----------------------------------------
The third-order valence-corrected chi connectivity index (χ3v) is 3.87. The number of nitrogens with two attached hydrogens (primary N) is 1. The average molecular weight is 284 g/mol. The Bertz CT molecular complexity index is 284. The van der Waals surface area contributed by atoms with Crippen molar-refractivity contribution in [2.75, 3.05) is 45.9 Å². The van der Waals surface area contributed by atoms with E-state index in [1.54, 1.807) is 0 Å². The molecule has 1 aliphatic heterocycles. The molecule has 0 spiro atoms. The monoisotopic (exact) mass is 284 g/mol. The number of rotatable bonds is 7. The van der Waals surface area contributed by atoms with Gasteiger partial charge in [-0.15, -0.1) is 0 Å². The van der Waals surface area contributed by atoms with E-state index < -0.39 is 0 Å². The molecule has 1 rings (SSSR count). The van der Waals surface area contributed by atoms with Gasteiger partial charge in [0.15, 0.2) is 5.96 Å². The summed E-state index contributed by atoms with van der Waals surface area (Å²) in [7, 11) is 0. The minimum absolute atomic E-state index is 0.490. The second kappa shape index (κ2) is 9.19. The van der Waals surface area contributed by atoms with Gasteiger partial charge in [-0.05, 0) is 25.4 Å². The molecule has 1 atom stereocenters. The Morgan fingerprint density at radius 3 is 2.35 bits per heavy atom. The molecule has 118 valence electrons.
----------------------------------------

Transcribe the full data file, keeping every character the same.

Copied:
The third-order valence-corrected chi connectivity index (χ3v) is 3.87. The number of nitrogens with two attached hydrogens (primary N) is 1. The average molecular weight is 284 g/mol. The Bertz CT molecular complexity index is 284. The van der Waals surface area contributed by atoms with Crippen molar-refractivity contribution in [2.75, 3.05) is 45.9 Å². The van der Waals surface area contributed by atoms with E-state index in [1.54, 1.807) is 0 Å². The molecule has 1 aliphatic heterocycles. The molecule has 0 spiro atoms. The monoisotopic (exact) mass is 284 g/mol. The number of rotatable bonds is 7. The van der Waals surface area contributed by atoms with Gasteiger partial charge in [-0.15, -0.1) is 0 Å². The van der Waals surface area contributed by atoms with E-state index < -0.39 is 0 Å². The molecule has 1 rings (SSSR count). The van der Waals surface area contributed by atoms with Gasteiger partial charge in [0.15, 0.2) is 5.96 Å². The summed E-state index contributed by atoms with van der Waals surface area (Å²) in [7, 11) is 0. The minimum absolute atomic E-state index is 0.490. The second kappa shape index (κ2) is 9.19. The van der Waals surface area contributed by atoms with Gasteiger partial charge in [-0.05, 0) is 25.4 Å². The molecule has 1 atom stereocenters. The Morgan fingerprint density at radius 3 is 2.35 bits per heavy atom. The molecule has 118 valence electrons.